This is reinforced by the number of non-English speakers who attended Krishnaji’s public talks. Most of them claimed that they received a great deal from the talks and discussions they couldn’t verbally understand. These people were either delusional or they were benefiting from something nonverbal. All these people (and I met a great many) seemed to me to be of sound mind. So, what exactly was the Teaching they were receiving?
Krishnamurti memorably once said that people seeing him on video (which one would superficially think adequately conveys the Teachings) was no substitute for seeing him in person, and that people got something from his presence whether they knew it or not. This unconscious receiving of the Teachings is intriguing and, again, shows the intertwining nature of his being and the Teachings.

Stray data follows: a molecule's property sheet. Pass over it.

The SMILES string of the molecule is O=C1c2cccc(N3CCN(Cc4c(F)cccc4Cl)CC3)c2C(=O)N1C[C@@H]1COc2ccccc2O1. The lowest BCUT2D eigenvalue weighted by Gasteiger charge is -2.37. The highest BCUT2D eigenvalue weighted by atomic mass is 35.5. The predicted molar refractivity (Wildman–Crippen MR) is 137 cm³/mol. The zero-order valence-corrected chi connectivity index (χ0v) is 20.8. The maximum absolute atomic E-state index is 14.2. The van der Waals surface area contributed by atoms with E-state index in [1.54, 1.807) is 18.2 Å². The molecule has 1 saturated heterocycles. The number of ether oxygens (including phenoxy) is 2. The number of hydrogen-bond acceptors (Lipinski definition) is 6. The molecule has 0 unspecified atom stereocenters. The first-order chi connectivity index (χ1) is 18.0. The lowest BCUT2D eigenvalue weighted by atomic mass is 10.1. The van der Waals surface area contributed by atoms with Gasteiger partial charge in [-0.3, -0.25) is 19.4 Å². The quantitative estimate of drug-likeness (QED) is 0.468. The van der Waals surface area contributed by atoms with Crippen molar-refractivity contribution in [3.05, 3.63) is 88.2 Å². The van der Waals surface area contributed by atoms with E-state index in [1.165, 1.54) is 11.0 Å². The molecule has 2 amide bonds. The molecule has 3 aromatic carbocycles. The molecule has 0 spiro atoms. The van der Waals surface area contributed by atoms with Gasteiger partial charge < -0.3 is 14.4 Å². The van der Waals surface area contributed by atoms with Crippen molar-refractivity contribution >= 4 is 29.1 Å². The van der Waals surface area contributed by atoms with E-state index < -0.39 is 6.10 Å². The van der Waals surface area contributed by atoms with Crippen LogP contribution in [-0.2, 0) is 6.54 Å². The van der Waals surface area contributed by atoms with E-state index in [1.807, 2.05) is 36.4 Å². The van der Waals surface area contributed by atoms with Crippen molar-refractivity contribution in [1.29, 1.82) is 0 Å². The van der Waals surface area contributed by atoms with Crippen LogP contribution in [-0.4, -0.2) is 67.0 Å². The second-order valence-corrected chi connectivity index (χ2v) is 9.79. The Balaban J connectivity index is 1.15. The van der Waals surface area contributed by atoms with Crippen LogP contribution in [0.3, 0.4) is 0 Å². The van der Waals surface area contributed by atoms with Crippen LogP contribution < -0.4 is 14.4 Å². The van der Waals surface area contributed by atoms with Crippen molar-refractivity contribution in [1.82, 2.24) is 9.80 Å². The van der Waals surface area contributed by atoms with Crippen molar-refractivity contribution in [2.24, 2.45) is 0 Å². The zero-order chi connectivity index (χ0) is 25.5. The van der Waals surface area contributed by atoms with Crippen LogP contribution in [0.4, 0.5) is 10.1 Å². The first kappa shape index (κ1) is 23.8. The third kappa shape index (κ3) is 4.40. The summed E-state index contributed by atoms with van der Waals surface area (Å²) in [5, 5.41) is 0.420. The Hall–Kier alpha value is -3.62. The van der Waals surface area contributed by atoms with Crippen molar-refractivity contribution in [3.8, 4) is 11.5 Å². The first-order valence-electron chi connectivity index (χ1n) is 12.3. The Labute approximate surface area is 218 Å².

We may partially understand this profound impact on people’s meaning structures by looking at art rather than lectures for which the content is all important. Great art defies objective explication and can’t successfully be converted to thought. Rather, it gives people an experience, or perception, or transformative moment that deeply affects them often without their knowing exactly how it occurred. Krishnaji always said he spoke out of “an empty mind.” Are we helped in understanding the nature of the Teachings by seeing some similarity with art, in which the nature of what the artist is living is a main component of what is affecting the audience? In Krishnaji’s case, what “the artist” is living is so radical (e.g., emptiness, total attention, timelessness, compassion) that we in the audience touched something so radically outside our normal existence that we felt shocked or stunned.